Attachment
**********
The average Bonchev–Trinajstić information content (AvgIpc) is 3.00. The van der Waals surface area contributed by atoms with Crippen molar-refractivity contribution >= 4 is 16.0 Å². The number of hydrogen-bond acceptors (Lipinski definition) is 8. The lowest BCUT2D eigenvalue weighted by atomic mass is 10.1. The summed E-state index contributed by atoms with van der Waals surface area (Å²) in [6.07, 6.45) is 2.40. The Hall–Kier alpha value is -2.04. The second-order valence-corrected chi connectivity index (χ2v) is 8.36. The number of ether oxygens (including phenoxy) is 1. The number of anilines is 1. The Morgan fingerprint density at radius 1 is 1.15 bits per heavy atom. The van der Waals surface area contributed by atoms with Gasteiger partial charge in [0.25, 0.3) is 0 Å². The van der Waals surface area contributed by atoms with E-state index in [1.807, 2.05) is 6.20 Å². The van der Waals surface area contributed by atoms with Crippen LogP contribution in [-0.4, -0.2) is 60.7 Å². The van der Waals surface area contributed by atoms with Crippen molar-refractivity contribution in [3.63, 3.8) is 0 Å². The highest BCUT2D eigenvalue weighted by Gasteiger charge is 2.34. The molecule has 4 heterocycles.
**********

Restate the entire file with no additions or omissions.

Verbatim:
The average Bonchev–Trinajstić information content (AvgIpc) is 3.00. The van der Waals surface area contributed by atoms with Crippen molar-refractivity contribution >= 4 is 16.0 Å². The number of hydrogen-bond acceptors (Lipinski definition) is 8. The lowest BCUT2D eigenvalue weighted by atomic mass is 10.1. The summed E-state index contributed by atoms with van der Waals surface area (Å²) in [6.07, 6.45) is 2.40. The Hall–Kier alpha value is -2.04. The second-order valence-corrected chi connectivity index (χ2v) is 8.36. The number of ether oxygens (including phenoxy) is 1. The number of anilines is 1. The Morgan fingerprint density at radius 1 is 1.15 bits per heavy atom. The van der Waals surface area contributed by atoms with Gasteiger partial charge in [0.25, 0.3) is 0 Å². The van der Waals surface area contributed by atoms with E-state index in [1.807, 2.05) is 6.20 Å². The van der Waals surface area contributed by atoms with Crippen LogP contribution in [-0.4, -0.2) is 60.7 Å². The van der Waals surface area contributed by atoms with Crippen molar-refractivity contribution in [3.63, 3.8) is 0 Å². The highest BCUT2D eigenvalue weighted by Gasteiger charge is 2.34. The molecule has 4 heterocycles.